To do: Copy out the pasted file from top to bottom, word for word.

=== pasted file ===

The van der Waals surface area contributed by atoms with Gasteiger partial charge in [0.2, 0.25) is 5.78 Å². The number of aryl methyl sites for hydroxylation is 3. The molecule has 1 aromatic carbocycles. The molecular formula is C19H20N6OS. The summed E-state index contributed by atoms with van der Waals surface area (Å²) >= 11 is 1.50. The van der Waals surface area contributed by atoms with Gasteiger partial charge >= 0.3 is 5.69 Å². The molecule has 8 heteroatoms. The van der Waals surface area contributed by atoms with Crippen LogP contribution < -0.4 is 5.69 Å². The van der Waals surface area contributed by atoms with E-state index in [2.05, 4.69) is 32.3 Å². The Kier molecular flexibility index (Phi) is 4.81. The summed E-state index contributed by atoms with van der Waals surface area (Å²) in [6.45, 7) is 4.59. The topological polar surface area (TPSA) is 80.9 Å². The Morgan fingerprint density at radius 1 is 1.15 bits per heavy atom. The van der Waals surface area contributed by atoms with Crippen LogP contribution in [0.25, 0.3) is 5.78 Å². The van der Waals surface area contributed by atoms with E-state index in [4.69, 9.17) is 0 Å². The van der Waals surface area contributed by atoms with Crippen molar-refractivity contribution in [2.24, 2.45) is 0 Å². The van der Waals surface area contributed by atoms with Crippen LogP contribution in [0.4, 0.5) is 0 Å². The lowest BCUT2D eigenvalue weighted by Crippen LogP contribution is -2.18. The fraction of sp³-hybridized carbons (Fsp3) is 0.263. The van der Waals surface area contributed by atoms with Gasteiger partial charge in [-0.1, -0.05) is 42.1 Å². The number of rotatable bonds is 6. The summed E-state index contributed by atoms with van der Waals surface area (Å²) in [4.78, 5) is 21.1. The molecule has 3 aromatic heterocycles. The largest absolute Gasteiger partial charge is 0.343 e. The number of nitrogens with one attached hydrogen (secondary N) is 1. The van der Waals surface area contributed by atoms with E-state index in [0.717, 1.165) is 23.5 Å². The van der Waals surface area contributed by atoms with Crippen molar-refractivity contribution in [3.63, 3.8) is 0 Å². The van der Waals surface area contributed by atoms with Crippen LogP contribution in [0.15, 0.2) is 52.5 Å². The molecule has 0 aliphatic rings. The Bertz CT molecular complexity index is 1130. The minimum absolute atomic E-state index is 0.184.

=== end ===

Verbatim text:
The van der Waals surface area contributed by atoms with Gasteiger partial charge in [0.2, 0.25) is 5.78 Å². The number of aryl methyl sites for hydroxylation is 3. The molecule has 1 aromatic carbocycles. The molecular formula is C19H20N6OS. The summed E-state index contributed by atoms with van der Waals surface area (Å²) >= 11 is 1.50. The van der Waals surface area contributed by atoms with Gasteiger partial charge >= 0.3 is 5.69 Å². The molecule has 8 heteroatoms. The van der Waals surface area contributed by atoms with Crippen LogP contribution < -0.4 is 5.69 Å². The van der Waals surface area contributed by atoms with E-state index in [2.05, 4.69) is 32.3 Å². The Kier molecular flexibility index (Phi) is 4.81. The summed E-state index contributed by atoms with van der Waals surface area (Å²) in [6.45, 7) is 4.59. The topological polar surface area (TPSA) is 80.9 Å². The Morgan fingerprint density at radius 1 is 1.15 bits per heavy atom. The van der Waals surface area contributed by atoms with Crippen LogP contribution in [0.25, 0.3) is 5.78 Å². The van der Waals surface area contributed by atoms with E-state index in [4.69, 9.17) is 0 Å². The van der Waals surface area contributed by atoms with Crippen molar-refractivity contribution in [2.24, 2.45) is 0 Å². The van der Waals surface area contributed by atoms with Crippen LogP contribution in [0.4, 0.5) is 0 Å². The lowest BCUT2D eigenvalue weighted by Crippen LogP contribution is -2.18. The fraction of sp³-hybridized carbons (Fsp3) is 0.263. The van der Waals surface area contributed by atoms with Gasteiger partial charge in [-0.1, -0.05) is 42.1 Å². The number of rotatable bonds is 6. The summed E-state index contributed by atoms with van der Waals surface area (Å²) in [4.78, 5) is 21.1. The molecule has 3 aromatic heterocycles. The largest absolute Gasteiger partial charge is 0.343 e. The number of nitrogens with one attached hydrogen (secondary N) is 1. The van der Waals surface area contributed by atoms with E-state index in [0.717, 1.165) is 23.5 Å². The van der Waals surface area contributed by atoms with Crippen molar-refractivity contribution in [3.63, 3.8) is 0 Å². The van der Waals surface area contributed by atoms with Crippen LogP contribution in [0.15, 0.2) is 52.5 Å². The molecule has 0 aliphatic rings. The Bertz CT molecular complexity index is 1130. The minimum absolute atomic E-state index is 0.184.